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FMR1 expression in human granulosa cells increases with exon 1 CGG repeat length depending on ovarian reserve

  • 1, 3Email author,
  • 1, 2,
  • 2,
  • 3,
  • 1,
  • 4,
  • 1,
  • 3,
  • 3 and
  • 3
Reproductive Biology and Endocrinology201816:65

https://doi.org/10.1186/s12958-018-0383-5

  • Received: 27 March 2018
  • Accepted: 2 July 2018
  • Published:

Abstract

Background

Fragile-X-Mental-Retardation-1- (FMR1)-gene is supposed to be a key gene for ovarian reserve and folliculogenesis. It contains in its 5’-UTR a triplet-base-repeat (CGG), that varies between 26 and 34 in general population. CGG-repeat-lengths with 55–200 repeats (pre-mutation = PM) show instable heredity with a tendency to increase and are associated with premature-ovarian-insufficiency or failure (POI/POF) in about 20%. FMR1-mRNA-expression in leucocytes and granulosa cells (GCs) increases with CGG-repeat-length in PM-carriers, but variable FMR1-expression profiles were also described in women with POI without PM-FMR1 repeat-length. Additionally, associations between low numbers of retrieved oocytes and elevated FMR1-expression levels have been shown in GCs of females with mid-range PM-CGG-repeats without POI. Effects of FMR1-repeat-lengths-deviations (n < 26 or n > 34) below the PM range (n < 55) on ovarian reserve and response to ovarian stimulation remain controversial.

Methods

We enrolled 229 women undergoing controlled ovarian hyperstimulation for IVF/ICSI-treatment and devided them in three ovarian-response-subgroups: Poor responder (POR) after Bologna Criteria, polycystic ovary syndrome (PCO) after Rotterdam Criteria, or normal responder (NOR, control group). Subjects were subdivided into six genotypes according to their be-allelic CGG-repeat length. FMR1-CGG-repeat-length was determined using ALF-express-DNA-sequencer or ABI 3100/3130 × 1-sequencer. mRNA was extracted from GCs after follicular aspiration and quantitative FMR1-expression was determined using specific TaqMan-Assay and applying the ΔΔCT method. Kruskall-Wallis-Test or ANOVA were used for simple comparison between ovarian reserve (NOR, POR or PCO) and CGG-subgroups or cohort demographic data. All statistical analysis were performed with SPSS and statistical significance was set at p ≤ 0.05.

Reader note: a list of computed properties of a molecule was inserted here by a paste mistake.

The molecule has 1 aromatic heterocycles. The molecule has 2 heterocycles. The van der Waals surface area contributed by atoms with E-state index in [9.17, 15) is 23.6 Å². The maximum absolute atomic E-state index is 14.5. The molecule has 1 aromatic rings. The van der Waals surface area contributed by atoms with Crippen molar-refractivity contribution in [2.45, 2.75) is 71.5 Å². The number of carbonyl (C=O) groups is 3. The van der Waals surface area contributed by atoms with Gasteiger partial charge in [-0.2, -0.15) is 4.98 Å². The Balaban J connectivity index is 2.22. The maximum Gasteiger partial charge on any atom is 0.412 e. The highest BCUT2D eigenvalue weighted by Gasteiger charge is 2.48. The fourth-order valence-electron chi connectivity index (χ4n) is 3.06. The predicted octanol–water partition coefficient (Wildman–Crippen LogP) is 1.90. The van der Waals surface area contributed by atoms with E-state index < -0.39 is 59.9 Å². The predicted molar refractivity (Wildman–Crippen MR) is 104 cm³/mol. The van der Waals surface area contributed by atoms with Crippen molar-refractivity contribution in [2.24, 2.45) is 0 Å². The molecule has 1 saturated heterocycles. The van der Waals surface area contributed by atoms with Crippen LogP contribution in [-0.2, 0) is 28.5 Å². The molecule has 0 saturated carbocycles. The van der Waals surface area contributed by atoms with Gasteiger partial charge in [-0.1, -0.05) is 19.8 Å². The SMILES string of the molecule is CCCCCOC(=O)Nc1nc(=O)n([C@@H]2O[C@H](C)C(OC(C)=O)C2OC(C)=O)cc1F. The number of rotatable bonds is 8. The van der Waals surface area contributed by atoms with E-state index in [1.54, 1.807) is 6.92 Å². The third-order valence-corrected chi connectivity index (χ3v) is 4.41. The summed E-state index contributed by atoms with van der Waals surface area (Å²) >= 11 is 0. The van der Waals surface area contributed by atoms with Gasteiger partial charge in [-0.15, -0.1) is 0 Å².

Results

A statistically significant increase in FMR1-mRNA-expression-levels was detected in GCs of PORs with heterozygous normal/low-CGG-repeat-length compared with other genotypes (p = 0.044).

Conclusion

Female ovarian response may be negatively affected by low CGG-alleles during stimulation. In addition, due to a low-allele-effect, folliculogenesis may be impaired already prior to stimulation leading to diminished ovarian reserve and poor ovarian response. A better understanding of FMR1 expression-regulation in GCs may help to elucidate pathomechanisms of folliculogenesis disorders and to develop risk-adjusted treatments for IVF/ICSI-therapy. Herewith FMR1-genotyping potentially provides a better estimatation of treatment outcome and allows the optimal adaptation of stimulation protocols in future.

Keywords

  • FMR1 expression
  • Granulosa cells
  • FMR1 CGG repeat length
  • FMR1 genotype

Background

A sufficient ovarian reserve is crucial for female fertility and, consequently, a successful pregnancy. Diminished ovarian reserve can considerably affect the success rates of assisted reproductive techniques (ARTs) [1]. The response to controlled ovarian hyperstimulation, in addition to oocyte quality, reflects female reproductive potential. Therefore, understanding the mechanisms underlying ovarian response patterns are necessary for improving ART approaches.

FMR1 (fragile X mental retardation 1) gene is one of the major genes of interest in this field, as it is associated with premature ovarian insufficiency (POI) and its endpoint premature ovarian failure (POF; OMIM accession number: 615723) and, as its protein FMRP is mainly localized in granulosa cells within the ovary [2, 3]. The FMR1 gene contains a CGG repeat of variable size (generally, approximately 30 repeats long) in its 5′-untranslated region (UTR) of exon 1 [4]. If the repeat length extends over 200 (full mutation: FM), individuals can develop the fragile X syndrome (OMIM accession number: 300624), which is linked with a mental retardation caused by FMR1 gene silencing and loss of fragile X mental retardation 1 protein (FMRP) [5]. While FM-carriers do not show an increased risk for the development of POI/POF, premutation (PM) carriers frequently (~ 20%) suffer from this disorder [2], known as fragile X-associated POI (FXPOI) as well. They have > 54 and < 200 CGG repeats in their FMR1 gene and demonstrate a repeat length instability with a tendency of increasing repeat lengths from one generation to the next.